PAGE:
Wednesday, September 23, 2009

Fibromyalgia - Reporter's File - The Long Search for Fibromyalgia Support - NY Times Health

Glenn Robinson was always physically affectionate with his wife,
Judy. But after she underwent abdominal surgery four years ago,
everything changed.

Long after the incision healed, Judy had pain in her hips, her lower
back, her legs, her muscles, her skin. When Glenn tried to tickle or
squeeze her, she would shy away. Hugs would elicit a grimace. "Don't
touch me; it hurts," she would say, backing off. Glenn reacted the
way any husband would. "I got angry," he said.

The couple's social life ground to a halt. Judy, 48, began begging
off picnics, barbecues and trips to the boat races at Belle Isle Park
in Detroit, where they live.

"We would make plans to get together with friends for dinner," said
Glenn, 50. "Come that day, beautiful weather, she wouldn't want to
leave the house."

There were days when Judy didn't even want to talk on the phone. And
though she soldiered through eight-hour workdays in the shipping and
receiving department of a leather company, she would take breaks to
sit in the bathroom and cry.

The Robinsons became desperate to find out what could possibly be
causing Judy's pain. M.R.I.'s turned up nothing more than a herniated
disc or osteoarthritis. Both can be excruciating, but neither could
account for the pains Judy felt all over her body. Her doctor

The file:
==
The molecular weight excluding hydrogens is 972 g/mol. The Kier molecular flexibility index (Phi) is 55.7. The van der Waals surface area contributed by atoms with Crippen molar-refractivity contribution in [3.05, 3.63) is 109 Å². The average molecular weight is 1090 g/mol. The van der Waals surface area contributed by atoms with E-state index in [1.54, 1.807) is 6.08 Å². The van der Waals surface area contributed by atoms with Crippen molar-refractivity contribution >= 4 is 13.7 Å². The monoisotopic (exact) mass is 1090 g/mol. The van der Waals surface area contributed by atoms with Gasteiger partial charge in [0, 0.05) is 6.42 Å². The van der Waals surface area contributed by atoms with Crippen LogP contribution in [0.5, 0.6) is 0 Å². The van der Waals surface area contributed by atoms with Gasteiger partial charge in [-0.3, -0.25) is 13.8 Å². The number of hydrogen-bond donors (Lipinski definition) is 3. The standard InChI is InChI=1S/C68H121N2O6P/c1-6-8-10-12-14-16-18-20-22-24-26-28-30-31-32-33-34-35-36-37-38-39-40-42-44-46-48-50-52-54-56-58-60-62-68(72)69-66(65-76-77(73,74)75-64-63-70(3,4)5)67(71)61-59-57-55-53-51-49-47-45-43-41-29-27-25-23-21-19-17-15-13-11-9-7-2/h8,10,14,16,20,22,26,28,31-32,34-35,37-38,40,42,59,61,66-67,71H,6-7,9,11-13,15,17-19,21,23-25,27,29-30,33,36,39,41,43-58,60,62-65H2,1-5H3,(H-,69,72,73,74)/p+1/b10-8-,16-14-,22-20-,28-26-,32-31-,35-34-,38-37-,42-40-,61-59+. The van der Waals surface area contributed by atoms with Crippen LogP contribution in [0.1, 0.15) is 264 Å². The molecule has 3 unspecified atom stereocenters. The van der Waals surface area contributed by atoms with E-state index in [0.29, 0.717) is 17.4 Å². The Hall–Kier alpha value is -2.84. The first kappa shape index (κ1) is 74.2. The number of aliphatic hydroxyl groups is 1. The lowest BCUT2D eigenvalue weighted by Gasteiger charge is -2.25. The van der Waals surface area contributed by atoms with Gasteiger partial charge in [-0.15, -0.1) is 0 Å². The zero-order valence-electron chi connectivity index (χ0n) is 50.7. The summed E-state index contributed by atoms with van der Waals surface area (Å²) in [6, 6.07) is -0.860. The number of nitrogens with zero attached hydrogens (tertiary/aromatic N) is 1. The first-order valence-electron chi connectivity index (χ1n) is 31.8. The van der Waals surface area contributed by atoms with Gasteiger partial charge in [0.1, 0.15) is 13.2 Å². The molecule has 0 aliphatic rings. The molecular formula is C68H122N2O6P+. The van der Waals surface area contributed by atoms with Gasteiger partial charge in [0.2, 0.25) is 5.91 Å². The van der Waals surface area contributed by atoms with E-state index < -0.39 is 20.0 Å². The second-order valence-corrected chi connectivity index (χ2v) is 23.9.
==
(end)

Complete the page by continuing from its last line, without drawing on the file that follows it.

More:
prescribed narcotics, but even those didn't help. It hurt to wash her
face. It hurt to raise her arm. It hurt to sleep. It still does.

"If you touch my back, it feels like it's all bruised," she said.
"Lately it's felt like electroshocks."

In March 2009, after four years of suffering, Judy finally found a
new doctor who could name her ailment: fibromyalgia.

If there is a circle of purgatory that Dante forgot, it might be the
one reserved for fibromyalgia sufferers. The problem isn't just
pervasive pain. It's the challenge of having a condition that is not
well understood. It doesn't help that there is no objective medical
test to confirm it — no blood test, no cheek swab, no X-ray — just a
patient's subjective reports. Nor does it help that there is no cure.
Many physicians don't want to be bothered with incurable patients.

If doctors don't sympathize, why would friends? How do you explain to
people that you have no broken bones or burns or even infections, yet
your body hurts all over? You look fine, yet beg off work and social
engagements. Are you a malingerer? Are you just trying to claim
disability? Are you simply crazy? And why don't you get better?

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